Seems like people want to know only the rules. Rules are good but it sure helps for them to understand them also!

    Thanks to you Father! You UN-confuse us…. we can then understand the why’s and wherefores of so many Catholic ‘behaviors, traditions and rules’. Thank you.

  2. jflare says:

    “At the other end is the Tabernacle in a small chapel with glass doors.”

    Do I understand this correctly to mean that the Tabernacle resides in a small chapel close to the entry to the church building? That the altar, where the sacrifice of Mass is actually offered, sits on the other end? If so, I’m reminded of occasions when I’ve walked into a sanctuary of the “communal”, semi-circular variety, wherein the Tabernacle set in a small chapel in a rear corner. ..Almost like they had a “cry room” first, then decided to adapt it to be a “chapel”. It seemed to me quite awkward to walk into the church, walk to near the front while looking for the Tabernacle, then genuflect backward to acknowledge His presence in the building.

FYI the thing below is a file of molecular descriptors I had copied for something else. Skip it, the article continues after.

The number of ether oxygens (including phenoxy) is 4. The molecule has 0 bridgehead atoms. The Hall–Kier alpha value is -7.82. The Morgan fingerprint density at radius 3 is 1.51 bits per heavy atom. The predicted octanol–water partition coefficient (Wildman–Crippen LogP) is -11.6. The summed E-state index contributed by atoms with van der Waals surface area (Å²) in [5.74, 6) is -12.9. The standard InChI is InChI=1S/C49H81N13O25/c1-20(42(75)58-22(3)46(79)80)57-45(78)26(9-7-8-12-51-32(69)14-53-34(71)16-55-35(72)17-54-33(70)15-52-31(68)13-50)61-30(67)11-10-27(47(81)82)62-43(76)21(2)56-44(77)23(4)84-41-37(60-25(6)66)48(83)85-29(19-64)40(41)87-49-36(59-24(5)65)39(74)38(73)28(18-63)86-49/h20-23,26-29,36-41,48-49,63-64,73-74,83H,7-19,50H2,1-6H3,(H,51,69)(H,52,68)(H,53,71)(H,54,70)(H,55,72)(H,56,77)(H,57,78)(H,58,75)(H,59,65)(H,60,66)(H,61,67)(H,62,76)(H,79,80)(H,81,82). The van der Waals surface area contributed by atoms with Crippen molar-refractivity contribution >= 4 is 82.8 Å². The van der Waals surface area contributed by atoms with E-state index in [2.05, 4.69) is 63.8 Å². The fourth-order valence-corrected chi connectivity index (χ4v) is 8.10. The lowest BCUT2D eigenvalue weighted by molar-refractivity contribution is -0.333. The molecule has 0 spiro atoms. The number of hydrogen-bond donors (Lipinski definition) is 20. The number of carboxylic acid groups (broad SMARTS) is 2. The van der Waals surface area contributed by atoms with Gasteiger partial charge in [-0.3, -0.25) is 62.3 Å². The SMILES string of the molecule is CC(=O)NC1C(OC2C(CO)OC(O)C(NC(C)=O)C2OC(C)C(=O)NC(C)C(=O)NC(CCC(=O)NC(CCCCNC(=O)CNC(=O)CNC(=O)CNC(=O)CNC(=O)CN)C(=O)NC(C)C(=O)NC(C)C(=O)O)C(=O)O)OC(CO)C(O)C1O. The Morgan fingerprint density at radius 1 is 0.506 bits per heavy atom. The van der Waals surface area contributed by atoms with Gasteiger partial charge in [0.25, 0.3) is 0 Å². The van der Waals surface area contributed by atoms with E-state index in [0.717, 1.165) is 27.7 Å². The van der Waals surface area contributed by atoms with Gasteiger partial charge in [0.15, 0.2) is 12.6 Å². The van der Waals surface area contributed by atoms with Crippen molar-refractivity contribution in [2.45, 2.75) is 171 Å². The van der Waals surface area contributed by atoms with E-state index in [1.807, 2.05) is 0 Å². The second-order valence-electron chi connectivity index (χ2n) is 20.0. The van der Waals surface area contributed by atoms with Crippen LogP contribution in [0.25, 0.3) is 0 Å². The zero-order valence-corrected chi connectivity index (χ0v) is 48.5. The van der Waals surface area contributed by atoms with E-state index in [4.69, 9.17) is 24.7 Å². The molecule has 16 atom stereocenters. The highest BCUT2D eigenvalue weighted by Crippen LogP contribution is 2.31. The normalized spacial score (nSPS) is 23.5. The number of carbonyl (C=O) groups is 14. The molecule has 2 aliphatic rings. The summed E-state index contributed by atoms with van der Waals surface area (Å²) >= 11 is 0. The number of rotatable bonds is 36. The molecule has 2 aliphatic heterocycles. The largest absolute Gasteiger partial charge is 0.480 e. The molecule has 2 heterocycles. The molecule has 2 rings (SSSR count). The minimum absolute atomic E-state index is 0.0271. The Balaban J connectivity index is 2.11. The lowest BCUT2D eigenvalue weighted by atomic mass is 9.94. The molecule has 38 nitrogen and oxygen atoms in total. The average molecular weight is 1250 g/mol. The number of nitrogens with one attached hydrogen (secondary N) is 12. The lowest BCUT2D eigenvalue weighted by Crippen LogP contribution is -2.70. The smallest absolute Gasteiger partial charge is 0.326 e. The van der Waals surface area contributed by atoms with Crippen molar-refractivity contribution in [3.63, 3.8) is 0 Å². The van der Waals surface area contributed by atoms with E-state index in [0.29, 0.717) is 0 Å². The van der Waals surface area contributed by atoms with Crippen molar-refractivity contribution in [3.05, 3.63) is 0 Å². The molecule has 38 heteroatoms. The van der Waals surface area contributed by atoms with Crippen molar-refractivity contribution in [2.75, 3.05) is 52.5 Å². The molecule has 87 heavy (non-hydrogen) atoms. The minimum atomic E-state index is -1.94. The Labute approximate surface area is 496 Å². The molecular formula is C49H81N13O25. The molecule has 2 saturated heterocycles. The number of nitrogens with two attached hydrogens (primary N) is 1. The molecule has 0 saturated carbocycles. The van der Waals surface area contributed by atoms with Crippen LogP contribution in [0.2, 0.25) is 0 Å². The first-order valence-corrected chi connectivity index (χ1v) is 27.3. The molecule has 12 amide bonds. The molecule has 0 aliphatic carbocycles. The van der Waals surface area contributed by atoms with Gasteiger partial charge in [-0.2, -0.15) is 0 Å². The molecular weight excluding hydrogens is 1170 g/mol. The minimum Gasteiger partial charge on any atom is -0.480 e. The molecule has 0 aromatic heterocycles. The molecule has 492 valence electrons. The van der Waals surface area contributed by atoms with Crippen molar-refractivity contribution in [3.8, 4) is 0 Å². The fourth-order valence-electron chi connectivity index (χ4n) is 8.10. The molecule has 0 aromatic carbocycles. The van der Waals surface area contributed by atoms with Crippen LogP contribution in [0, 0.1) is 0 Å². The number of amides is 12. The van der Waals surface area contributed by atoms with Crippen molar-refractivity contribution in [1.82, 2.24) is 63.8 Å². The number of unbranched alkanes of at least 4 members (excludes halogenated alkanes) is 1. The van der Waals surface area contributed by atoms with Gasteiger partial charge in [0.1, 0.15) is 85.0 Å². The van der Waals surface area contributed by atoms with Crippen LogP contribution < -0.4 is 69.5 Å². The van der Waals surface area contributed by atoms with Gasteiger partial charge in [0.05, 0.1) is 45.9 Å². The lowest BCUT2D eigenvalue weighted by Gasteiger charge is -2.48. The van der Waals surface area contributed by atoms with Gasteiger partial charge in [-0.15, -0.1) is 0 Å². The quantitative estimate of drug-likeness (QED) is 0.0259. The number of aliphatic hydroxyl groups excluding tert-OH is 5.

I would also comment that if I understand the layout correctly, they’ll be prone to have a bottleneck at the entrance, as people genuflect to the Lord.
    Maybe encouraging this might offer..”encouragement” move the Tabernacle to a more realistic place under the Rose window?

  3. Lin says:

    On occasion, we attend a church where the tabernacle is in a chapel with a glass wall and doors right in the lobby. Very few pay any attention to HIS presence as they pass back and forth before and after Mass. I genuflect in the lobby when I enter and exit the church in a way so as not to disturb others moving about the lobby. And also when entering and exiting the pews even though there is no tabernacle in the church. And no kneelers, I may add. I would love to go back to the Latin mass but I fear there are no priests left who are still able to say it! At least, not where I live. I want rules and traditions! I can’t be alone!